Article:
3.2.3. Identity Style Measure

Identity processing styles were assessed with the identity style inventory (ISI-6G: White et al. 1998) (23). On a 1 (not at all like me) to 5 (very much like me) Likert-type scale, participants rate to which extent they considered 40 statements to be self-descriptive. The ISI contains 3 continuous style scales: 1) the informational style scale (11 items: e.g. “I have spent a great deal of time thinking seriously about what I should do with my life.”) with coefficient α as 0.59, 2) the diffuse-avoidant style scale (10 items: e.g. “I am not really thinking about my future now; it is still a long way off.”) with coefficient α of 0.78, and 3) the normative style scale (9 items: e.g. “I prefer to deal with situations where I can rely on social norms and standards,”) with coefficient α of 0.64. The identity commitment scale (10 items: e.g. “regarding religious beliefs, I know what I believe and do not believe”) had a coefficient α of 0.81 in this study. Internal consistency reliabilities for the Persian version of the scale are reported as informational style, 0.73; normative style, 0.66; diffuse-avoidant style, 0.67; and the identity commitment, 0.73.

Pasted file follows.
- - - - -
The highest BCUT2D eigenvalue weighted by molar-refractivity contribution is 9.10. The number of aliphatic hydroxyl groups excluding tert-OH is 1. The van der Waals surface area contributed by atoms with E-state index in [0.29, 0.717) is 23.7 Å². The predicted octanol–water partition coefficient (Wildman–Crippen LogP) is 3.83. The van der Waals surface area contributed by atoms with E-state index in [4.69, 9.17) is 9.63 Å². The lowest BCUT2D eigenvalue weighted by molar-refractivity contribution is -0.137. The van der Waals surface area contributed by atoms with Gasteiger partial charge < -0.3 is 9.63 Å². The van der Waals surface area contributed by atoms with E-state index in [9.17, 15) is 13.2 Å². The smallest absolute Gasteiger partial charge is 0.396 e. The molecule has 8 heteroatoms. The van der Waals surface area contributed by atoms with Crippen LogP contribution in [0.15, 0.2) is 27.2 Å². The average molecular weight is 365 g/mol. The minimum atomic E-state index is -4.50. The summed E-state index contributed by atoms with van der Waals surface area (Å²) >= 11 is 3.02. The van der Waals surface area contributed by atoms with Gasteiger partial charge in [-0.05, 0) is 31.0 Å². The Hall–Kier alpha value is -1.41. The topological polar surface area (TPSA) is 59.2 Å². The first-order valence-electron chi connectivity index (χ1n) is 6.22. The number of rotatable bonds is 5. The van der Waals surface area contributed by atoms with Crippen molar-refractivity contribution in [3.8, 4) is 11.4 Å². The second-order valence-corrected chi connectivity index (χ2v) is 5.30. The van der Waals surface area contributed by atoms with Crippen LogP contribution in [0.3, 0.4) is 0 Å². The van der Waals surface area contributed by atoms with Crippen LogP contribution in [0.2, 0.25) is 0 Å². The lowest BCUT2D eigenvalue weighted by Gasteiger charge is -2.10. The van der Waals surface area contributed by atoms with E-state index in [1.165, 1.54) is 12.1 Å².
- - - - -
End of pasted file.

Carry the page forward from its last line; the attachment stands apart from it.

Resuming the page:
3.3. Procedure

After obtaining parental as well as student consent, participants were asked to answer each question as honestly as possible. Participants answered all of the questionnaires independently under supervision of interviewers.

All mothers were asked to complete the FPS questionnaire and sociodemographic data. Students were also asked to complete the ISI. Then, collected data were analyzed using independent t-test, chi-square test, and Levene’s test by SPSS-17 software.

4. Results

Tables 1 and 2 show the characteristics of the participants in the study. As shown in Table 1, the highest category of age in juvenile delinquency group belonged to 16 (42.5%) years and in non-delinquent group belonged to 15 (35%) years. In addition, most delinquent juveniles were the second child in the family (26.25%) and the most nondelinquent juveniles were the first child in the family (37.5%). The educational attainment of the juvenile delinquency ranged from elementary to high school, among them 52.5% had a secondary school (education). The highest category of education level in the nondelinquent group belonged to the ninth grade (31.25%). Regarding parental educational attainment, the majority of fathers (33.75%) and their mothers (42.5%) had the second school and the high school education, respectively. As for parental employment status, the majority of fathers (52.5%) and their mothers (83.75%) were self-employed and housewives, respectively.

Table 1. Sociodemographic Characteristic of Delinquent and Non-Delinquent Juvenile
Variableni (P)
Juvenile non-delinquency
Level of education
9th grade25 (31.25)
10th grade20 (25)
11th grade20 (25)
12th grade15 (18.75)
Age group, y
1528 (35)
1620 (25)
1720 (25)